LGBT advocates have been calling for compromise with the church for years, but it is unclear if they will–or should–be amenable to what was announced earlier today.

This article was previously published by the same author at


Watch Out Fox News! Indiana is Starting It’s Own Propaganda Network

No doubt the propagandists at Fox News will be shaking in their boots when they read this: the State of Indiana, under the watchful eye of Governor Mike Pence, has announced that it will start a government-run news agency using taxpayer money.

The website, which will be launched in February, will be called “Just IN” and will offer pre-written pieces to small news agencies. It will also (surprise!) offer breaking stories about Governor Pence and his administration. Pence is considered a possible contender for the 2016 GOP Presidential nomination.

News from “Just IN” will be written by press secretaries employed by the state and will feature stories:

“(which) range from straightforward news to lighter features, including personality profiles.”

The as-yet-unanswered question about “Just IN” is whether or not it will be used to circumvent the press altogether. Jack Ronald, publisher of the Portland Commercial Review, said:

“I think it’s a ludicrous idea. I have no problem with public information services — the Purdue University agriculture extension service does a great job. But the notion of elected officials presenting material that will inevitably have a pro-administration point of view is antithetical to the idea of an independent press.”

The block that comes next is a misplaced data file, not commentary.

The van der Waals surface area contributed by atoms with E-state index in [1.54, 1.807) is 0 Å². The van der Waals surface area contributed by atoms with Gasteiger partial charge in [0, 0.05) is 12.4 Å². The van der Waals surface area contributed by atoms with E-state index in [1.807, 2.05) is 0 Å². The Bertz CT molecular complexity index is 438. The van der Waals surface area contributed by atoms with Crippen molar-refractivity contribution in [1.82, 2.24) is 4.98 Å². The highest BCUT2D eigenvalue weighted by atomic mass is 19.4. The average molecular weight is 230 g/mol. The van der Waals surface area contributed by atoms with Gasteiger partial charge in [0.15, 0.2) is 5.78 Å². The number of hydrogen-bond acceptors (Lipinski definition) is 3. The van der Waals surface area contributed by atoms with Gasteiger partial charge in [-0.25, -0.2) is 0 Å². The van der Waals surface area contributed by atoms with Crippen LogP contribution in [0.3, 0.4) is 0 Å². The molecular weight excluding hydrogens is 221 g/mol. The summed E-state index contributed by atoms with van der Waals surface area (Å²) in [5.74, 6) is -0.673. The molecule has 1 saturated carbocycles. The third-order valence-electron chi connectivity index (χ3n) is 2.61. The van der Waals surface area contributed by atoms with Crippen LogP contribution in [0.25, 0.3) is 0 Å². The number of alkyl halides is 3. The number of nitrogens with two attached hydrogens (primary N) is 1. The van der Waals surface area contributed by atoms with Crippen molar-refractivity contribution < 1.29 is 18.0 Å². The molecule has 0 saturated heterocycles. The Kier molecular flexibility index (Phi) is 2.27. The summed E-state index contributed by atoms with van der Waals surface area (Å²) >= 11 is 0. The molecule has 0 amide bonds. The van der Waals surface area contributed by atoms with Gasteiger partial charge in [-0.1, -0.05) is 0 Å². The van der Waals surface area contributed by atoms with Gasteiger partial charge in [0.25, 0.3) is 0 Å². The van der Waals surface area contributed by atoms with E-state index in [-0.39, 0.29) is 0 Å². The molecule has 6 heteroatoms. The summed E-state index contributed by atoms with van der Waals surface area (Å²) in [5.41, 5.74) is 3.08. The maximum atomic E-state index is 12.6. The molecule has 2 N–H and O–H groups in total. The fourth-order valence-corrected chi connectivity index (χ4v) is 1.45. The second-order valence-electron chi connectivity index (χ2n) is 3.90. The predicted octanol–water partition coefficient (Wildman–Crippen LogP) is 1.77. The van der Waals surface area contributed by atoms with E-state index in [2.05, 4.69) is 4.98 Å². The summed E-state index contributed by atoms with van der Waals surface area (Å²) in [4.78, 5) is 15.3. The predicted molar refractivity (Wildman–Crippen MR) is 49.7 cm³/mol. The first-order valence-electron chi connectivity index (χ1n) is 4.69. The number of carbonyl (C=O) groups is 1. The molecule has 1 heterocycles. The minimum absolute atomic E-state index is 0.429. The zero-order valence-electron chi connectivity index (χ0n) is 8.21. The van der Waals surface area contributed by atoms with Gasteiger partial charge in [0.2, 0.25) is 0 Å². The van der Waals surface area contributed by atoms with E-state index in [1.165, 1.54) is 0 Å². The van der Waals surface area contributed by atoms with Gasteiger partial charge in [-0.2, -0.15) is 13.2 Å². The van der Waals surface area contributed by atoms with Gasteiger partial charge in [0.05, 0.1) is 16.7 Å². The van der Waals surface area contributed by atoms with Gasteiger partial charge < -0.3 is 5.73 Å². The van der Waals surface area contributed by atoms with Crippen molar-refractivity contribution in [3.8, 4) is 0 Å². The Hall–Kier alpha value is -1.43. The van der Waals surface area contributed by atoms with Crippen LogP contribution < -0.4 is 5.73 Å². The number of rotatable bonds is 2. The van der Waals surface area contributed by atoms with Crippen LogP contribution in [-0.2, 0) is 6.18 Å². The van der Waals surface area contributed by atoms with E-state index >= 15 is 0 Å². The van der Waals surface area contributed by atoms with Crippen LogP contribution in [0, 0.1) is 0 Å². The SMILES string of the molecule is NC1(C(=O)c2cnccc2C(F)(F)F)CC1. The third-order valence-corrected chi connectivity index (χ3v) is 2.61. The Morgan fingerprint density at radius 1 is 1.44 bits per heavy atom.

And then there is the hypocrisy of a “small government” Republican such as Pence using at least $100,000 of taxpayer funds to bolster his own image among the press. Had a similar news site been started by a Democratic governor in a state such as New York or California, can you imagine the howling that would have taken place among talking head right-wingers such as Bill O’Reilly and Sean Hannity?

For his part, Pence has largely avoided the growing controversy over “Just IN” but did Tweet out the following message Monday evening:

“This is State of IN’s calendar for press releases: . The website will offer the same service with a new look.”

One wonders if we should all be amused or horrified by Pence’s attempts to play a benevolent Big Brother in a conservative suit and rep tie.

This article was previously published by the same author at